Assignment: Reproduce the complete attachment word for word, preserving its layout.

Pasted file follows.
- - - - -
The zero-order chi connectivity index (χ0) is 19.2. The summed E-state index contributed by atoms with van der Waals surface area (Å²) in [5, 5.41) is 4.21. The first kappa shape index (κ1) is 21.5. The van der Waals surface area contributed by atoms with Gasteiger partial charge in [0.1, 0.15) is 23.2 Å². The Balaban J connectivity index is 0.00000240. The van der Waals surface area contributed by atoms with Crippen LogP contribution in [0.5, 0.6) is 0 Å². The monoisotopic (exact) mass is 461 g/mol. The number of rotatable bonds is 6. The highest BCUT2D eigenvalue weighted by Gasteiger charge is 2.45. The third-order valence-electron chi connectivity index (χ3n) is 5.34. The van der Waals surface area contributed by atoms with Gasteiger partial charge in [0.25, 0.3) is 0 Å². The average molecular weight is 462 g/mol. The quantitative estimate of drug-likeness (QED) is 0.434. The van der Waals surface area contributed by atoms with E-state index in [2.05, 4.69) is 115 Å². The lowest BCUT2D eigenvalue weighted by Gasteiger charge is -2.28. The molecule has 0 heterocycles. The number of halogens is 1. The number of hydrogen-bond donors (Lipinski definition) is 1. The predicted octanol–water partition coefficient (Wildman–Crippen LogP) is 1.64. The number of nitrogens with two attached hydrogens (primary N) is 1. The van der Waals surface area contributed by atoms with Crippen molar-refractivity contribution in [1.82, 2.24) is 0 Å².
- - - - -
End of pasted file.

The zero-order chi connectivity index (χ0) is 19.2. The summed E-state index contributed by atoms with van der Waals surface area (Å²) in [5, 5.41) is 4.21. The first kappa shape index (κ1) is 21.5. The van der Waals surface area contributed by atoms with Gasteiger partial charge in [0.1, 0.15) is 23.2 Å². The Balaban J connectivity index is 0.00000240. The van der Waals surface area contributed by atoms with Crippen LogP contribution in [0.5, 0.6) is 0 Å². The monoisotopic (exact) mass is 461 g/mol. The number of rotatable bonds is 6. The highest BCUT2D eigenvalue weighted by Gasteiger charge is 2.45. The third-order valence-electron chi connectivity index (χ3n) is 5.34. The van der Waals surface area contributed by atoms with Gasteiger partial charge in [0.25, 0.3) is 0 Å². The average molecular weight is 462 g/mol. The quantitative estimate of drug-likeness (QED) is 0.434. The van der Waals surface area contributed by atoms with E-state index in [2.05, 4.69) is 115 Å². The lowest BCUT2D eigenvalue weighted by Gasteiger charge is -2.28. The molecule has 0 heterocycles. The number of halogens is 1. The number of hydrogen-bond donors (Lipinski definition) is 1. The predicted octanol–water partition coefficient (Wildman–Crippen LogP) is 1.64. The number of nitrogens with two attached hydrogens (primary N) is 1. The van der Waals surface area contributed by atoms with Crippen molar-refractivity contribution in [1.82, 2.24) is 0 Å².